Two years ago the American Medical Association Journal of ethics released a report detailing the benefits of legalizing sex work and the unintended harm caused by continued prohibition, especially in regard to sex trafficking. Citing the findings Amnesty International, the World Health Organization, Human Rights Watch, the UN Office of the High Commissioner for Human Rights, and the Global Alliance Against Trafficking in Women, the report concludes that, contrary to popular wisdom, laws against the sex trade create the conditions for sexual exploitation and trafficking by discouraging sex workers from reporting it to the authorities for fear of criminal sanctions. Some sex workers engage in their trade voluntarily while others are coerced into; current laws, like the one Trump signed last year fails to make this nuanced distinction and marginalizes both cultivating an environment where they can be victimized with impunity not only because of a fear of criminal sanction but also an absence of trust in potential support systems, such as the health care sector. This discourages sex trafficking victims from seeking help and makes those voluntarily engaged in the trade more vulnerable to violent crime and victimization. Even partial criminalization schemes that only make procurement illegal fail to help sex workers.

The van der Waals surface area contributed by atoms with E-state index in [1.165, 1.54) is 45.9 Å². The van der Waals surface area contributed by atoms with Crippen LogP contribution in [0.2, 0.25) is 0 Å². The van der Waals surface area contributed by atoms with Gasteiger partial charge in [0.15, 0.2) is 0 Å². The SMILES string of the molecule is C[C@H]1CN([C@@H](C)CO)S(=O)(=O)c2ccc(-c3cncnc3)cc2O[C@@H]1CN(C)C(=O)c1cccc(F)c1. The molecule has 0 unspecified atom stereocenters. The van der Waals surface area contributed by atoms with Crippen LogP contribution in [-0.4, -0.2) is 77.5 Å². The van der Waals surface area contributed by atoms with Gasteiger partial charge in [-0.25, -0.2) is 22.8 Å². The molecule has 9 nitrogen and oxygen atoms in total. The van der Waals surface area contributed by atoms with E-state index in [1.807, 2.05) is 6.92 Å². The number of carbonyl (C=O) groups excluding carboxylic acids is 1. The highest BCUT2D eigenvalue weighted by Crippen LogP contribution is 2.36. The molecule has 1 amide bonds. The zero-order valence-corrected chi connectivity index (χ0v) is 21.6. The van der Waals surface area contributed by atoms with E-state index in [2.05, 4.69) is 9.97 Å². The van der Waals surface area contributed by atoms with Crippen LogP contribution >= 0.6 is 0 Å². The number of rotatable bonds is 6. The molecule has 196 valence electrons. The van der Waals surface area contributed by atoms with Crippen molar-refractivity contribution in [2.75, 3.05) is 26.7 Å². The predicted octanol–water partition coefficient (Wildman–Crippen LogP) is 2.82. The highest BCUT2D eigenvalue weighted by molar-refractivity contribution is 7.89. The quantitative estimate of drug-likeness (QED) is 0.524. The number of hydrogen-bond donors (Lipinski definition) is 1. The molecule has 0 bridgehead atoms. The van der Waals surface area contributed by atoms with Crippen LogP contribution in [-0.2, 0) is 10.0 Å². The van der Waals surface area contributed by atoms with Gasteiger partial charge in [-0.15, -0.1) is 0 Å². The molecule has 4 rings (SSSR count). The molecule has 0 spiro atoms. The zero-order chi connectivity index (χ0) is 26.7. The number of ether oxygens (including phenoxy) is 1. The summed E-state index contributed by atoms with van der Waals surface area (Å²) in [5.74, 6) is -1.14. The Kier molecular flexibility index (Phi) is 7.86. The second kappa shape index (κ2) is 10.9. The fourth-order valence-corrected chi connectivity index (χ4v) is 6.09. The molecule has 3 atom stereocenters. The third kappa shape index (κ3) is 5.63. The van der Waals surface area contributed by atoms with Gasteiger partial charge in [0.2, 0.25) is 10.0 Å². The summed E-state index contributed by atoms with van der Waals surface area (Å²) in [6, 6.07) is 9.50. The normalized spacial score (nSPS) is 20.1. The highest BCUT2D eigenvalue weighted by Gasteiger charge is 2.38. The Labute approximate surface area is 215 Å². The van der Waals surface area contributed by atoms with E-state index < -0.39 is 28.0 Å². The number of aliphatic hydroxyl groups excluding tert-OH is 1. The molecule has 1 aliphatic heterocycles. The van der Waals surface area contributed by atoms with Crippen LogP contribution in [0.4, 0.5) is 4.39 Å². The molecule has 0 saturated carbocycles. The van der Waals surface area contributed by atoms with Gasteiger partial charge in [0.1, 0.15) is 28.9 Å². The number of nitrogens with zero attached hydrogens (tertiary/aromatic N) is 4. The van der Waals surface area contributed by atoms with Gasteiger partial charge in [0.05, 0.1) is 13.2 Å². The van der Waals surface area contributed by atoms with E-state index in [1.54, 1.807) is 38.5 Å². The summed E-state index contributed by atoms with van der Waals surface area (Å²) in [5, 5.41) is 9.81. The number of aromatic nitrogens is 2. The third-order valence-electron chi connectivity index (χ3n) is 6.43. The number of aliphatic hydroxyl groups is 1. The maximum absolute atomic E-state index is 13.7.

According to a study published in the Lancet, partial criminalization “creates harms similar to those of full criminalisation by impeding sex workers’ ability to protect their health and safety, and creating an antagonistic relationship with law enforcement resulting in a climate of impunity.
Although such a strategy appears at first glance to be grounded in the well-being of sex workers, implementation often means policing of the areas where sex workers conduct business. This forces those working into more isolated conditions and locations, increasing their physical vulnerability.
Of course, this won't eliminate sex trafficking completely, but full decriminalization would remove the stigma associated with sex work and build trust between sex workers, law enforcement and health care professionals making it easier for trafficking victims and victimized sex workers to come forward and get the justice they deserve.